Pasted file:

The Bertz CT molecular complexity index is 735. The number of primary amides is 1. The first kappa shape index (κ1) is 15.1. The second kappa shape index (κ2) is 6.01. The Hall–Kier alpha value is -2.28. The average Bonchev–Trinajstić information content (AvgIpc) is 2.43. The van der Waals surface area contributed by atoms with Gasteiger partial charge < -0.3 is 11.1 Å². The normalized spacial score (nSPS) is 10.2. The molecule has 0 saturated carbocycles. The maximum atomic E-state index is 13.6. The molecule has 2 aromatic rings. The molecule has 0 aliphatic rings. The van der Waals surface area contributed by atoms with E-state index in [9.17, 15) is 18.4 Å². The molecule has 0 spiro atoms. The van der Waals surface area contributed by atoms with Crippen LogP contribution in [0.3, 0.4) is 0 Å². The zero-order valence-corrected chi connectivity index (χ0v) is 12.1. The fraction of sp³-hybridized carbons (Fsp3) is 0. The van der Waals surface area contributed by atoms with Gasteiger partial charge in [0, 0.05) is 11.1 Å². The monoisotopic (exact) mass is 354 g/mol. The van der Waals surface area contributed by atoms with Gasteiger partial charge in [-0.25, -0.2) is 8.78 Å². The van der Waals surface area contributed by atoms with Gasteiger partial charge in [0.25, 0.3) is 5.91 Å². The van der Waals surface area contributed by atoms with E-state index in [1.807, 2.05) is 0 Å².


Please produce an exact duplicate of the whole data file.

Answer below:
The Bertz CT molecular complexity index is 735. The number of primary amides is 1. The first kappa shape index (κ1) is 15.1. The second kappa shape index (κ2) is 6.01. The Hall–Kier alpha value is -2.28. The average Bonchev–Trinajstić information content (AvgIpc) is 2.43. The van der Waals surface area contributed by atoms with Gasteiger partial charge < -0.3 is 11.1 Å². The normalized spacial score (nSPS) is 10.2. The molecule has 0 saturated carbocycles. The maximum atomic E-state index is 13.6. The molecule has 2 aromatic rings. The molecule has 0 aliphatic rings. The van der Waals surface area contributed by atoms with E-state index in [9.17, 15) is 18.4 Å². The molecule has 0 spiro atoms. The van der Waals surface area contributed by atoms with Crippen LogP contribution in [0.3, 0.4) is 0 Å². The zero-order valence-corrected chi connectivity index (χ0v) is 12.1. The fraction of sp³-hybridized carbons (Fsp3) is 0. The van der Waals surface area contributed by atoms with Gasteiger partial charge in [0, 0.05) is 11.1 Å². The monoisotopic (exact) mass is 354 g/mol. The van der Waals surface area contributed by atoms with Gasteiger partial charge in [-0.25, -0.2) is 8.78 Å². The van der Waals surface area contributed by atoms with Gasteiger partial charge in [0.25, 0.3) is 5.91 Å². The van der Waals surface area contributed by atoms with E-state index in [1.807, 2.05) is 0 Å².